Better credit means better chances
The most basic definition of a catalyst is a person or thing that causes a change.
Milton Barela is hoping his new venture will be a positive change. As the senior loan officer at Catalyst Lending’s brand new Los Lunas office, Barela brings 50-plus years of experience in the lending industry to the table.
While the bursting of the sub-prime mortgage bubble wreaked havoc on the housing and banking industries alike, Barela says things are slowly coming back.
“It’s getting better but the lending industry isn’t coming back to where it was,” Barela said.
In order for a mortgage to happen, there are three basic parties involved — a borrower, the mortgage banker or loan officer and the lender making the loan.
“I think we all got greedy,” he said of the time before the recession. “Appraisals were higher than real values, people were going after too much house and the lenders were letting them. That’s how we got the liar loans.”
Those three components are still a part of the mortgage process but now it’s harder to get that loan, Barela said. Now most lenders want potential borrowers to be pre-qualified, so they are assured new homeowners really are capable of paying back the loan.
The pre-qualification process starts with a prospective home buyer visiting a loan officer such as Barela. The loan officer will have them fill out a simple application and collect basic information, such as paycheck stubs and recent tax returns.
After that, Barela sends the information off to Catalyst’s main offices in Denver, where a processor reviews the application and the loan amount being requested. The processor sends it to the company’s underwriter, who double checks and verifies the information the applicant and loan officer submitted.
Barela said sometimes the underwriter will ask for more information or let him know if information is missing. Then in about seven days, a potential borrower should get one of three answers — a yes, a yes with conditions or unfortunately, a no.
“By doing this, people really understand they need to look at a house they can afford,” Barela said. “Sometimes they will need to work to get their credit score cleaned up.”
And a borrower’s credit score is an important factor that is considered when things such as interest rates on the mortgage are determined. If a person has made late payments on credit card accounts or other loans, that reflects negatively on a credit score, as do more significant financial hardships such as foreclosure and bankruptcy.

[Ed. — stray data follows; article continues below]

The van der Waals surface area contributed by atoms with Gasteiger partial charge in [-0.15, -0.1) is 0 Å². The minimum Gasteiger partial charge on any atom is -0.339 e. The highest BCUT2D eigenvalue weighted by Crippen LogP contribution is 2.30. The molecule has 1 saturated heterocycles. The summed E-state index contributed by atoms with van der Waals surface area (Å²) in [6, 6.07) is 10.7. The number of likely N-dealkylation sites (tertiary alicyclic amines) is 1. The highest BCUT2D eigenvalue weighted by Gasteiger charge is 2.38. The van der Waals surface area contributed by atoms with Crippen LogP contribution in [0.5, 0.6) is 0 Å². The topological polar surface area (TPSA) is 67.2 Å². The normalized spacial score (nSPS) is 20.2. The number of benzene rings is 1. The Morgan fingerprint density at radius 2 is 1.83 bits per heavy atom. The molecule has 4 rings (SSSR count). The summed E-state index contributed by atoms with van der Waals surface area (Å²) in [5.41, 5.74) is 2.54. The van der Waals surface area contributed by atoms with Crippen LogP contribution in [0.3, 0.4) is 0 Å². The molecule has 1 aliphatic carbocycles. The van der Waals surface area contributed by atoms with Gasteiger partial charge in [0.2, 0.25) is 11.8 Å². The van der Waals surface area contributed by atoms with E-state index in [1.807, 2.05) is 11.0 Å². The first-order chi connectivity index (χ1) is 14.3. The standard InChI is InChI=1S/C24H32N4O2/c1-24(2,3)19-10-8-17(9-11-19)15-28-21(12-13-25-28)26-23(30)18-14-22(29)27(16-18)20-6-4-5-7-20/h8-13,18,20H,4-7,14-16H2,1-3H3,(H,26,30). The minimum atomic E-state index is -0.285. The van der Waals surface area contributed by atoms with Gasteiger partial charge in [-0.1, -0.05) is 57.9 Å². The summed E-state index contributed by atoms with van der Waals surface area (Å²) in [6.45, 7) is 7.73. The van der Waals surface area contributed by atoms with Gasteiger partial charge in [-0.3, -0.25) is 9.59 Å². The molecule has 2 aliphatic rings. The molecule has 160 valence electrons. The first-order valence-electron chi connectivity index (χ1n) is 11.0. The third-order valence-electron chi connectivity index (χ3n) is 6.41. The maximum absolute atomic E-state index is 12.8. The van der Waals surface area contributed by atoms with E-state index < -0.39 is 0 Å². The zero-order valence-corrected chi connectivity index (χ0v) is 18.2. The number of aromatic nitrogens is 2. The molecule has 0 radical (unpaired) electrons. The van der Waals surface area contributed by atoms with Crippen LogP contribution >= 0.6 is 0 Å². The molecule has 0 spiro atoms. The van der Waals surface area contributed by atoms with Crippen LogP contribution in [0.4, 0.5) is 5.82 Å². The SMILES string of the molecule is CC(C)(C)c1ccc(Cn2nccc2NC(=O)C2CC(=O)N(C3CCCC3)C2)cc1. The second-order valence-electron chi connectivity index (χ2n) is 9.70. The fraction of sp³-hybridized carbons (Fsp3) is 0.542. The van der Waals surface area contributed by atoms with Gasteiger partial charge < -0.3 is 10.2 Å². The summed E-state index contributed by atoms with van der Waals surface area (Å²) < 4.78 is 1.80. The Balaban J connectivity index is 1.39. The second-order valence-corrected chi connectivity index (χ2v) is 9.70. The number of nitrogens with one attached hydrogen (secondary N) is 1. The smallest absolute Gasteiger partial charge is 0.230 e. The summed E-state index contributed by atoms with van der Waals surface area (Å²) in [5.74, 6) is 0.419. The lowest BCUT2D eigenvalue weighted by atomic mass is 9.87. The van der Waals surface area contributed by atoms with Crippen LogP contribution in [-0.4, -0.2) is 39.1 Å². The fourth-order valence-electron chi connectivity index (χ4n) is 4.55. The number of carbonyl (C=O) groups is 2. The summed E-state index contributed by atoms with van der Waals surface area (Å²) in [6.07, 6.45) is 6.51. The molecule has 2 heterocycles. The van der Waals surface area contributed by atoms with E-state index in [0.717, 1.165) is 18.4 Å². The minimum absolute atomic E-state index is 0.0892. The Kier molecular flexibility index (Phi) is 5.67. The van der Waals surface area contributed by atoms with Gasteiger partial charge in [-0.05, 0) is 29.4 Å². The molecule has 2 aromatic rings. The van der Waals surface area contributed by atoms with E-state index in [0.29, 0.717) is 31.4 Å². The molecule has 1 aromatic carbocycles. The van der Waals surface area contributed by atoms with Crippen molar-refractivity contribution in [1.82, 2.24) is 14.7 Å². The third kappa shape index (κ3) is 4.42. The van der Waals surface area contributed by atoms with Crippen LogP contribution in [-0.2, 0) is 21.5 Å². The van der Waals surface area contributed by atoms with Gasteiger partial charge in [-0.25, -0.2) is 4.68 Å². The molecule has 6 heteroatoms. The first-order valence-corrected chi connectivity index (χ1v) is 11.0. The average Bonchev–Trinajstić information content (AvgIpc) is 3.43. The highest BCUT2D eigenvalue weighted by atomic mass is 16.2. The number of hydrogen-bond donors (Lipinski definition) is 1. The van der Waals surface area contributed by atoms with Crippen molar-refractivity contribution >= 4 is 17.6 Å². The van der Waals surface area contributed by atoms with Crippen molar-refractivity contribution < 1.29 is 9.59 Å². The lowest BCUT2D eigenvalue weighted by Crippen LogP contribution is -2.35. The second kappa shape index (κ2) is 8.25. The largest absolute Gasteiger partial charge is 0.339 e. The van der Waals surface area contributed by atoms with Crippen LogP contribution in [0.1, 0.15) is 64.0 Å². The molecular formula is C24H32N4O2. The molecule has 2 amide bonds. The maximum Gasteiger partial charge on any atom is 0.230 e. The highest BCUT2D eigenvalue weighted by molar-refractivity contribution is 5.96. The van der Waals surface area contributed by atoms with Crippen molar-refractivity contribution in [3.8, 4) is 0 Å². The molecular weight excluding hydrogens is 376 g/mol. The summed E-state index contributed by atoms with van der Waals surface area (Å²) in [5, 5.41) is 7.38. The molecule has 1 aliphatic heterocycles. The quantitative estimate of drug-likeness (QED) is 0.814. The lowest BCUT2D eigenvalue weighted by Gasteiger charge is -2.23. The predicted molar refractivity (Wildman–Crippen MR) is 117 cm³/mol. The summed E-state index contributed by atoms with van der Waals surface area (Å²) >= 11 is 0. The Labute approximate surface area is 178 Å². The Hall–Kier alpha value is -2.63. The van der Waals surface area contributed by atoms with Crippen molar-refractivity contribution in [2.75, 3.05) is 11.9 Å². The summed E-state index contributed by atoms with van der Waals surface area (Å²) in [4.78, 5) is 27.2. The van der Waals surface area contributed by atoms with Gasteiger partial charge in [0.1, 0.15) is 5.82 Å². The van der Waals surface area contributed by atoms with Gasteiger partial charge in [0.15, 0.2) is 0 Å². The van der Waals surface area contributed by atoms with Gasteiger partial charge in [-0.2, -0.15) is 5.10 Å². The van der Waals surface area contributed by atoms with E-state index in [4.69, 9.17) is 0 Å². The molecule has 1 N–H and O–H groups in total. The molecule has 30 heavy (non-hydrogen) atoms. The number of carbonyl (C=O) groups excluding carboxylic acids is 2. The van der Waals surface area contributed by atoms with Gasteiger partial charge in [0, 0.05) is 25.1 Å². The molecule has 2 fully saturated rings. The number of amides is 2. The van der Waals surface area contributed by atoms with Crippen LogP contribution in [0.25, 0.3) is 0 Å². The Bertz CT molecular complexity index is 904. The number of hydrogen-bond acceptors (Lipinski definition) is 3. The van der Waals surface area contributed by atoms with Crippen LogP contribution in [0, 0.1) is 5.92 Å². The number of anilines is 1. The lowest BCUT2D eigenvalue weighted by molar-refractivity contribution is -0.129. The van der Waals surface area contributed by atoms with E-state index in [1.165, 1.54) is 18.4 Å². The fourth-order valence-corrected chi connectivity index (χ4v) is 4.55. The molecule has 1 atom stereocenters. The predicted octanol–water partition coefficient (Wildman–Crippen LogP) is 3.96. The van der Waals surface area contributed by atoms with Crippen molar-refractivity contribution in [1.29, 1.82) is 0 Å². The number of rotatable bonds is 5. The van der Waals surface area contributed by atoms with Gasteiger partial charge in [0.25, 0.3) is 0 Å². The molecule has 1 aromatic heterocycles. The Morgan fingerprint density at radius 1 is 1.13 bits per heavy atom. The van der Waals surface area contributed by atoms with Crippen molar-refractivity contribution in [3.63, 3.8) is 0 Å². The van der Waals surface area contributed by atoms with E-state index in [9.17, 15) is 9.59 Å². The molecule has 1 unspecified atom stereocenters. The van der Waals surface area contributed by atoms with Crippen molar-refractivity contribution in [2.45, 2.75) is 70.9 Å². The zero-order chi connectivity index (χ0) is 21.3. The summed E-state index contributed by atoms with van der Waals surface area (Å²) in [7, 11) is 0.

While sometimes all you can do is wait, as is the case with foreclosures and bankruptcy, Barela said sometimes a borrower can ask the three credit scoring agencies — Experian, Equifax and TransUnion — to “rescore” them.
“The company will look at the items reported and tell you how to improve your overall score,” he said.
For instance, paying off or reducing the balance on certain credit cards or loans can increase a score by a few points or in one case Barela said he saw a 40 point increase.
“It is something you have to ask for though; it costs about $35 for each request,” he said.
If your credit score is high as you can get it by paying down credit card and loan balances, then the waiting begins — typically three years for a bankruptcy and five for a foreclosure.
Barela encouraged potential borrowers to take the step of getting pre-approved for a loan, to make sure they know just how much house they can afford before they start looking and find their dream home.
“Sometimes people find it but they can’t afford it,” he said.
But if they can afford the home, Barela said lenders have a variety of mortgage options — conventional loans, first-time home buyers programs through New Mexico Mortgage Finance Authority, USDA, FHA and a new program that provides what are called Section 184 loans for Native Americans to purchase homes either on or off a reservation or pueblo.
In communities with 20,000 people or fewer, USDA loans can be had with down payments of zero to 5 percent again depending on the credit score.
Barela said he hopes to soon be able to offer construction to permanent loans.
And right now interest rates are very good, he said. He looked at rates on Aug. 19 and, for a borrower with a good credit score, a $250,000, 30-year loan would carry an interest rate of 4.375 and an annual percentage rate of 4.434 percent; on a 15 year term, interest runs at 3.625 and 3.672 APR.
The interest rate is the cost of borrowing money expressed as a percentage rate. It does not reflect fees or any other charges you may have to pay for the loan.
An APR is a broader measure of cost to you of borrowing money. The APR reflects not only the interest rate but also the points, broker fees and certain other charges that you have to pay to get the loan, including certain closing costs. For that reason, your APR is usually higher than your interest rate.
Lenders are now required to disclose both the interest rate and APR of a loan to potential borrowers, Barela said.
With the bubble burst and new practices in place, Barela said the real estate market, and thus the lending industry, is starting to see some upward movement.
“It’s a small increase but it’s getting better,” he said.
According to the June report from the Greater Albuquerque Association of Realtors, Valencia County saw a bit of an upswing in home sales for the month of June. There was a 20.45 increase in sales for 2014 versus 2013 but in July there was a drop in the year to year comparison of 8.89 percent.
In Valencia County, GAAR tracks homes sales and prices in Belen, Bosque Farms and Los Lunas.
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